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Posted by Kathleen Ruegsegger
a resident of Vintage Hills Elementary School
on Jul 1, 2009 at 10:56 pm

Meant to say It wouldn't cross my mind to do so.


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Posted by Beth W
a resident of Another Pleasanton neighborhood
on Jul 2, 2009 at 12:21 am

I don't understand how the district could make these decisions! In March they told us what the priorities for the district were by way of the list of programs to be saved by the parcel tax.
Then a couple of weeks ago they more narrowly identified priorities of things to be saved with the fundraising efforts. But then when funding is found (it doesn't matter how)suddenly the priorities are COMPLETELY different. I am starting to understand the distrust in our school administrators!
So if I donate money to the campaign, how am I supposed to trust that it will be spent where I intend it? I don't think I can. Dr. Casey, et al, you just made a huge mistake.


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Posted by Dark Corners of Town
a resident of Country Fair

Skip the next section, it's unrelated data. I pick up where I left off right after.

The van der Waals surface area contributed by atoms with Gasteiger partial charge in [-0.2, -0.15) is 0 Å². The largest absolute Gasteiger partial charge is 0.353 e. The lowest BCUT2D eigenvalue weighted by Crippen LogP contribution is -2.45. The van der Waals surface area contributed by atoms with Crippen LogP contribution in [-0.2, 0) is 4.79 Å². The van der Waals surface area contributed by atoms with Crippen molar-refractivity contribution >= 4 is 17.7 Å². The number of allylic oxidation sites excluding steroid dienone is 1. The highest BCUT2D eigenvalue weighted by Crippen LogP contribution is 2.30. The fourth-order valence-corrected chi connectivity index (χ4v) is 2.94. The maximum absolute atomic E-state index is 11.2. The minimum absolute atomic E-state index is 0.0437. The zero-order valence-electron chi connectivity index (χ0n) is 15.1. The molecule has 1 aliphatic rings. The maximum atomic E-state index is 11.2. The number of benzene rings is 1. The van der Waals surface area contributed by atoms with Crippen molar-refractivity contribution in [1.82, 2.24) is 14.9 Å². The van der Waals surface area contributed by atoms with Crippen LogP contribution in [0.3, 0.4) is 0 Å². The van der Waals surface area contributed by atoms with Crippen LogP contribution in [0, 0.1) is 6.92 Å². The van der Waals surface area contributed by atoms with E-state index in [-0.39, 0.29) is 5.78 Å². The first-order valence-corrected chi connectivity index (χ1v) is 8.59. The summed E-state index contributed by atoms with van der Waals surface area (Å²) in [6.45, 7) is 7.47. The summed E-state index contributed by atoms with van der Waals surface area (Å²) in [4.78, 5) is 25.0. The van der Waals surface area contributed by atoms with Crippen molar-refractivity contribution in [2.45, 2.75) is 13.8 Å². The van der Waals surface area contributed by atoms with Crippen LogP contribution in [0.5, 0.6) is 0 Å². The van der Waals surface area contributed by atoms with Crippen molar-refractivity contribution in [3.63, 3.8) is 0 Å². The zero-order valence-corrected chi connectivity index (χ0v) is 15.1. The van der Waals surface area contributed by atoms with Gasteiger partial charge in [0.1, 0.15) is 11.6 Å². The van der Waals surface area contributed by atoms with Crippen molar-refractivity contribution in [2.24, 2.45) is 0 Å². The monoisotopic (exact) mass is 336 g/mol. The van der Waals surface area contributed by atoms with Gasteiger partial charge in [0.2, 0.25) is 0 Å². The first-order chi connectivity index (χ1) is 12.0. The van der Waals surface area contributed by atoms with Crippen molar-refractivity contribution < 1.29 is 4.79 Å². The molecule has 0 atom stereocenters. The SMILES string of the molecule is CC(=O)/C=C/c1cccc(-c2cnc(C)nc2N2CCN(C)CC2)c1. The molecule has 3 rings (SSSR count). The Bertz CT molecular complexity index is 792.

on Jul 2, 2009 at 9:08 am

Lost in all this -

CSR is being reduced because PUSD employees did not defer their annual automatic raises for one year. That would have generated $1.5M to cover CSR. This one year deferment saves $1.5M each year, which would have paid for CSR for years to come.

A lot of parents aren't too happy about this.

So, you can blame it on Meausre G not passing, or you can blame it on PUSD employees for not participating in the 'shared sacrifice' program. Just as actions have consequences, so does the lack of action.


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Posted by Perfect!
a resident of Another Pleasanton neighborhood
on Jul 2, 2009 at 9:33 am

DCoT

Excellent reasoning. Those who are upset that G didn't pass are seeing the reason why the rest of us that voted against G did so...no accountability.

This crew at the DO is only motivated by self interest - not our kids. We had foresight at asking for a tighter "leash" before signing up for a parcel tax without any limits in the language.

The current fundraising is great, however, it has done exactly what the parcel tax would have: guaranteed continued misuse of funding. Manipulating voters isn't smart on any level.

I won't add to the accurate info you posted about the Union - you made a perfect argument.

Some supporters of G love to state that Union contracts aren't simple to negotiate. The point is, any group can call for a time-out. It would easily work if they got their act together...

It would be for the "children" right? Funny how the loyalty changes when any responsibility lays at their feet.


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Posted by teachers who paid
a resident of Another Pleasanton neighborhood